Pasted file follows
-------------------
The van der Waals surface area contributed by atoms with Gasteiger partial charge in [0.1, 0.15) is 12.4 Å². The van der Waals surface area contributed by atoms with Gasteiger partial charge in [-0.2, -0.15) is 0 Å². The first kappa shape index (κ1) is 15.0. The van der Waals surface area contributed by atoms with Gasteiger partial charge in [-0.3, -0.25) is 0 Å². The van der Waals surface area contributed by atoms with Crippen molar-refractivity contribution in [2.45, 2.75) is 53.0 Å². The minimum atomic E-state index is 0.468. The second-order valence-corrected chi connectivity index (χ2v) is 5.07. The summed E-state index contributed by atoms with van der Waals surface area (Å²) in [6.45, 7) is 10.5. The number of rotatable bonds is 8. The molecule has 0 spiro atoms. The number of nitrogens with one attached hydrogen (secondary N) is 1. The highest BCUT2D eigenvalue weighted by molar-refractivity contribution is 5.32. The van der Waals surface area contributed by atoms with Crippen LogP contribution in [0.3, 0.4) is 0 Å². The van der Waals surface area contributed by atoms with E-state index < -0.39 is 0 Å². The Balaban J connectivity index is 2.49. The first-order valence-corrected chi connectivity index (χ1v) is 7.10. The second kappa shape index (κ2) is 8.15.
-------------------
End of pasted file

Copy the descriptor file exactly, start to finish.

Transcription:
The van der Waals surface area contributed by atoms with Gasteiger partial charge in [0.1, 0.15) is 12.4 Å². The van der Waals surface area contributed by atoms with Gasteiger partial charge in [-0.2, -0.15) is 0 Å². The first kappa shape index (κ1) is 15.0. The van der Waals surface area contributed by atoms with Gasteiger partial charge in [-0.3, -0.25) is 0 Å². The van der Waals surface area contributed by atoms with Crippen molar-refractivity contribution in [2.45, 2.75) is 53.0 Å². The minimum atomic E-state index is 0.468. The second-order valence-corrected chi connectivity index (χ2v) is 5.07. The summed E-state index contributed by atoms with van der Waals surface area (Å²) in [6.45, 7) is 10.5. The number of rotatable bonds is 8. The molecule has 0 spiro atoms. The number of nitrogens with one attached hydrogen (secondary N) is 1. The highest BCUT2D eigenvalue weighted by molar-refractivity contribution is 5.32. The van der Waals surface area contributed by atoms with Crippen LogP contribution in [0.3, 0.4) is 0 Å². The van der Waals surface area contributed by atoms with E-state index < -0.39 is 0 Å². The Balaban J connectivity index is 2.49. The first-order valence-corrected chi connectivity index (χ1v) is 7.10. The second kappa shape index (κ2) is 8.15.